Linked by Thom Holwerda on Fri 30th Oct 2009 12:07 UTC
Linux I'm in a bit of a pickle here. I have an Atom 330-based tiny computer which I use as my HTPC. It performed its job fine running Windows 7 and Boxee, and over the past few months, it ran Mac OS X Leopard with Plex. Now, however, I want to try Linux as an HTPC operating system, but I kind of ran into a roadblock there with Ubuntu 9.10 - so the question is: what is a good HTPC Linux distribution?
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jabbotts
Member since:
2007-09-06

I had Debian 6 Testing on my machine for a few weeks. Some of the additional software was great (OpenVAS) and I actually liked KDE4 now that it's had a few point releases since. Ultimately, I ended up dropping the notebook back to Debian 5 Stable though. KDE4 and the additional apps did not justify some of the breakage I was getting with updates. That's not a complaint about Debian, I knowingly ran a testing status distribution. I've since obtained OpenVAS through backports and KDE3 runs lighter on the system so I can wait for Debian 6 to go stable or at least much closer to stable release.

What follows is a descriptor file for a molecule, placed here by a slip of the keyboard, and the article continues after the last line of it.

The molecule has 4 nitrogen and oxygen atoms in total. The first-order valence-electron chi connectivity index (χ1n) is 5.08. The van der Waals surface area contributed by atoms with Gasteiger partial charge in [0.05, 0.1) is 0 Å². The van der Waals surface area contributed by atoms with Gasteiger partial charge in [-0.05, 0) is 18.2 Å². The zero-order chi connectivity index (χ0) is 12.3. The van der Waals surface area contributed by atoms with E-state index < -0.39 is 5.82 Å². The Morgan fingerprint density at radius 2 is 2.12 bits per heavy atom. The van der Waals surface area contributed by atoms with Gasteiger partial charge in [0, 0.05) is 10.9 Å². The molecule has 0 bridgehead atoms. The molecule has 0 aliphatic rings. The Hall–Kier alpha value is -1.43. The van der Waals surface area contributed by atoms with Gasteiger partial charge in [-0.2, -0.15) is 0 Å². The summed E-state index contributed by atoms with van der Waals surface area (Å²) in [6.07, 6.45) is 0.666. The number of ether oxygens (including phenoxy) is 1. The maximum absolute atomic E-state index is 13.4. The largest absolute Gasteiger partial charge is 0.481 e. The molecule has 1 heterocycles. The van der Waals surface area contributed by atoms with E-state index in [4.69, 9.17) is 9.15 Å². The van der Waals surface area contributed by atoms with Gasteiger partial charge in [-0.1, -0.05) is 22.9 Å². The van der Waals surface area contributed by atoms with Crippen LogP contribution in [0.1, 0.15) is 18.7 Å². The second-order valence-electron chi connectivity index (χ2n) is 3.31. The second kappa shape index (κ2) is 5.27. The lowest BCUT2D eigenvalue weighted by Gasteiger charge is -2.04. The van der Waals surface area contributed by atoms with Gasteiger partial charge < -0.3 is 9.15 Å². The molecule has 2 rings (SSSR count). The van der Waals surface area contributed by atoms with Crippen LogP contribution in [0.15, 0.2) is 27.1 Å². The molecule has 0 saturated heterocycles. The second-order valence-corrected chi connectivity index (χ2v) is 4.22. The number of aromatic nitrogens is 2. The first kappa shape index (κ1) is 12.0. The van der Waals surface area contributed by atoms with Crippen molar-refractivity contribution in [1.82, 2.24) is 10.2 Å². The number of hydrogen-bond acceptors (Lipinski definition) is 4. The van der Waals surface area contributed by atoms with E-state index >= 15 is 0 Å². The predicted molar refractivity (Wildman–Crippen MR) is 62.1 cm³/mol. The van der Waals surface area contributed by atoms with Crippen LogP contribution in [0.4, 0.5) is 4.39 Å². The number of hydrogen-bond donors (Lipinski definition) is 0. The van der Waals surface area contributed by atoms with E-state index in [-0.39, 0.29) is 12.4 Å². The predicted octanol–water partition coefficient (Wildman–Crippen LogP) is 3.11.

I think the point the previous poster is trying to make is this same thing; when you run a testing distro you have to accept that your using the beta of the next release. When you run an RC or Beta Windows release, you have to accept that it's in development and may break or lack features.

This should not excuse Canonical for so many having issues with such a generic chipset and GPU. It does indicate a potential cause and justify reverting back to an LTS, trying the parent distro Debian or another distro entirely.

(I have to admit I'm a fork snob also; why use a forked distro if the parent distro provides all the same functions and/or more.)

Bottom line; popularity has never indicated the quality of software. Canonical is popular but there are other distros more applicable to given tasks.

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